Gradle Inc. Speeds Scala Compiler Times with Triplequote Acquisition

Gradle, Inc., the company behind Gradle Build Tool, the popular open-source Java build automation system, and Gradle Enterprise, a leading solution for improving developer productivity, has announced the acquisition of Swiss-based software development technology provider Triplequote. The purpose of this acquisition, the company says, is to extend its developer productivity solution portfolio directly to the Scala developer community by speeding up builds in that language.

Because Scala is a rich language with lots of features running on the Java Virtual Machine (JVM), startup times for the scalac compiler are known to be slower. Java uses a javac compiler.

Triplequote's Hydra is a parallel compiler for Scala designed to speed up builds. "With Hydra, for the first time Gradle has a first-class developer productivity solution designed specifically to address the critical Scala developer community pain of unnecessarily slow builds," the company said.

"This acquisition puts us one step closer to our vision of providing a common productivity platform across all build systems and language ecosystems, so that one day all software code will be built with Gradle Enterprise," said Hans Dockter, CEO and co-founder of Gradle Inc., in a statement. "We look forward to the opportunity this acquisition affords to engage more directly with the Scala community in this endeavor."

The company also announced that Scala's creator, Martin Odersky, who has been serving on Triplequote's advisory board, will continue in a technical advisory role at Gradle.

"I think Gradle is a great fit for Triplequote because both companies are obsessed with finding ways to transform the developer experience and not just improve it incrementally," Odersky said in a statement. "It will be great for the Scala ecosystem to have the same level of DPE support that the rest of the JVM ecosystem enjoys."

Gradle Enterprise was designed to leverage acceleration technologies to speed up the software build and test process, as well as data analytics, to make troubleshooting more efficient. It is a key enabling technology for the emerging practice of Developer Productivity Engineering (DPE).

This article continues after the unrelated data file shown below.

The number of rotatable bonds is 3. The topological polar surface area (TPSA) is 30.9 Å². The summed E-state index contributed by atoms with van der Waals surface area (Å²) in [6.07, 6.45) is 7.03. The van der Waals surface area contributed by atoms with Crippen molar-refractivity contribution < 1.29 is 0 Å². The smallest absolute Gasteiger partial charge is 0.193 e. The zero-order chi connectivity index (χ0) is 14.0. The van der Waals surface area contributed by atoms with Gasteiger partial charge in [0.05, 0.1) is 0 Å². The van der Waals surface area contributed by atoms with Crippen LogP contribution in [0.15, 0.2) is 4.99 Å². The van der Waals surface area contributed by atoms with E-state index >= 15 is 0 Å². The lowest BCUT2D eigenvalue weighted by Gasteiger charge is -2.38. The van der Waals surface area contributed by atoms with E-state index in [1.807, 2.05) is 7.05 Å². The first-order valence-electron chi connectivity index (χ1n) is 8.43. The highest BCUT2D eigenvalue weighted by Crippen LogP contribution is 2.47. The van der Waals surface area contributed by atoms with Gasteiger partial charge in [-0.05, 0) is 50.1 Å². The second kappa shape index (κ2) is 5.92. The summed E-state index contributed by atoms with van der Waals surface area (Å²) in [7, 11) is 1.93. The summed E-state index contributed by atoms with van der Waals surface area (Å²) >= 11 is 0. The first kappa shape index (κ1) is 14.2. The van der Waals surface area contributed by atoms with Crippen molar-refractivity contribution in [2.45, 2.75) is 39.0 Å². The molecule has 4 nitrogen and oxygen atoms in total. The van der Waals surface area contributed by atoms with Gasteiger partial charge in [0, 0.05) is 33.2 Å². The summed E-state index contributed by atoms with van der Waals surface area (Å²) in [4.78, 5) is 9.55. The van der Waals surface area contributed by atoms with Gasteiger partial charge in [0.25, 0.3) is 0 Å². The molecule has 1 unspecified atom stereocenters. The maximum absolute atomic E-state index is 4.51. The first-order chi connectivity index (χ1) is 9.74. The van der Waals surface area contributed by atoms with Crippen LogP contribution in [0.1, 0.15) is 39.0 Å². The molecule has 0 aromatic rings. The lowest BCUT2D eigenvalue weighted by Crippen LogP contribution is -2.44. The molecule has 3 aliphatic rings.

Multi-build system support lies at the core of Gradle’s DPE strategy and vision, the company said in a statement. Both Gradle Enterprise and the Hydra Scala compiler currently support some of the most popular build systems including Gradle Build Tool, Apache Maven, and Bazel.

"We started Triplequote late in 2016 with a mission to speed up Scala compilation times by tapping into the multi-core pool," said Triplequote CEO and co-founder Iulian Dragos, in a statement. "The open-source Scala compiler (like many others) is single-threaded, but most machines have plenty of cores that could be put to better use. I am satisfied that we delivered a working product that changed the daily lives of many developers by addressing their pain of slow Scala builds. Moreover, we showed that it was possible to significantly speed up the Scala compiler while maintaining 100% compatibility with the existing ecosystem of compiler plugins and macro libraries."

"We will continue to improve and expand acceleration technologies for Scala teams in our new home," Dragos added.

Gradle 8.0 was released on February 13, followed two days later some tweaks in version 8.01. The build tool was designed to support build automation across multiple languages and platforms including Java, Scala, Android, Kotlin, C/C++, and Groovy. It's integrated with several popular IDEs, including Android Studio, IntelliJ IDEA, Eclipse, and NetBeans.

About the Author

John K. Waters is the editor in chief of a number of sites, with a focus on high-end development, AI and future tech. He's been writing about cutting-edge technologies and culture of Silicon Valley for more than two decades, and he's written more than a dozen books. He also co-scripted the documentary film Silicon Valley: A 100 Year Renaissance, which aired on PBS.  He can be reached at [email protected].